Waikamoi Preserve provides an important sanctuary for hundreds of native Hawaiian plants and animals. It’s high elevation rain forest and alpine shrubland are home to 12 different native bird species, seven of them are endangered. The preserve shelters a large variety of native ferns, herbs, shrubs and trees that reflect the biodiversity of Maui. Many are rare plants unique to East Maui, including members of the Lobelia and Geranium families.
On May 7th, Trilogy was happy to host a sold out Blue’Aina reef cleanup with Corporate Sponsor Aloha Kayaks Maui supporting non-profit Hawaiian Islands Land Trust (HILT). This month our beautiful spring weather allowed us to head up to Cliff House for our underwater reef cleanup. Cliff House is located at Namalu Bay in Kapalua. This bay is a popular spot for locals to cliff jump and swim in the shallow protected waters. Blue’Aina had not been to Cliff House in a few months so we were anticipating a good amount of trash and fishing line.
Waiehu Beach is known as one of the dirtiest beaches on Maui. Due to the direction it faces, trash continuously washes up on shore. Especially micro plastics. Micro plastics are generally the size of a penny or smaller. Our volunteers managed to get 5 bags full of trash raining in size from micro plastic to large fishing nets which had to be cut free.
"Ecotourism" has become a buzz word in the realm of global travel.
It seems that everywhere you look, "sustainable," "green," and "eco-friendly" operators have begun to flourish with abundance, and when performed properly, this is a fantastic trend. Not only is it imperative to raise awareness about protecting native resources, but it's also inspiring to watch our younger generations learn the values of sustainable travel.
But what does "ecotourism" actually mean, and how do you know when a tour operator is living up to the name? While we can't speak for the rest of the world, Hawaii is fortunate to have the Hawaii Ecotourism Association to provide a guiding light.
Founded in 1995, the HEA's mission statement is "to protect Hawaii's unique natural environment and host culture through the promotion of responsible travel and educational programs relating to sustainable tourism for residents, businesses, and visitors."
One of the ways of doing this is through the creation of a rigorous certification program that establishes the steps a tour operator needs to take in order to be a certified eco-tour.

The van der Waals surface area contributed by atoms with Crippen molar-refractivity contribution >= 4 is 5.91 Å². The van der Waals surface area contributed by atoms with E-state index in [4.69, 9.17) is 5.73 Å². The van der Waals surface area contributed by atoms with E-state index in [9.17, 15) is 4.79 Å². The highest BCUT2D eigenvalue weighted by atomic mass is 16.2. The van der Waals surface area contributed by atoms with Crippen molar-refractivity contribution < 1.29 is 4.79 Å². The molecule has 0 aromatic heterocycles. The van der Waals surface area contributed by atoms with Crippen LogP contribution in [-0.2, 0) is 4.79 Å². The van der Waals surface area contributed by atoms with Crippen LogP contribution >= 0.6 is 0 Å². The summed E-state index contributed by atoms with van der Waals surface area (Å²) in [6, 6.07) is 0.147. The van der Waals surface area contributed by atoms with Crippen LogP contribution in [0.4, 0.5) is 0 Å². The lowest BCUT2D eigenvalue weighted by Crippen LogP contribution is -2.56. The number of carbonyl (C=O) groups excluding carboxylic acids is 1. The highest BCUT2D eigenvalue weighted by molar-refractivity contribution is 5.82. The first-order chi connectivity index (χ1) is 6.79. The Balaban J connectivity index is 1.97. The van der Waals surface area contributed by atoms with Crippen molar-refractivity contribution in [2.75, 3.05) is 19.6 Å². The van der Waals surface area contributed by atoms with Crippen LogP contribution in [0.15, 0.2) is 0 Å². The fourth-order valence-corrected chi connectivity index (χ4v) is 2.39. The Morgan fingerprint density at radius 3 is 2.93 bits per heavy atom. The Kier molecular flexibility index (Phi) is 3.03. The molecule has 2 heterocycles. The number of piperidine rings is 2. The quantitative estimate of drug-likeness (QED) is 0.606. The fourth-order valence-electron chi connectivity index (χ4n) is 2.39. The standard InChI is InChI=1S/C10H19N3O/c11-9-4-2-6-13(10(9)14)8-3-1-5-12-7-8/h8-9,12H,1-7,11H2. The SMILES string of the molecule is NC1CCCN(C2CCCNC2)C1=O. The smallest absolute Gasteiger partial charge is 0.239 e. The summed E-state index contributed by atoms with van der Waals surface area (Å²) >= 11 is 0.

At the outset of the HEA certification process, Trilogy was classified as a Gold member in the uppermost tier of operators, and as of 2014, is one of 16 operators statewide to be classified as a certified eco-tour. Trilogy has also been listed as a certified tour operator since 2011, and outside of the title and the certification status, the steps that are needed to be a certified operator are simply the right thing to do.
So what are the criteria for becoming certified as an eco-tour operator by the Hawaii Ecotourism Association?
The HEA has a full checklist that operators must be able to complete, and as you can see from reading the full list, the requirements are not only comprehensive, but they cover all bases for establishing criteria of what ecotourism really means.
To begin with, certified operators must have a written sustainability commitment that they adhere to in all of their tours. Not only must this exist on paper, but all crew members, captains, tour guides, and representatives must espouse these values and educate guests during daily visitor operations.
Education has always been central to Trilogy's rapport with our guests, and we consider it our privilege to be able to educate so many visitors about the beauty of our Hawaiian Islands.
On our Molokini snorkeling tours, for example, this means explaining to guests how 25% of our fish species are endemic to the Hawaiian Islands, and suggesting ways we can have a minimal impact when entering their sensitive environment. Or, on any of our snorkeling tours in Maui, educating guests about Hawaiian history and the cultural, historic, and environmental significance of everywhere we visit on our tours.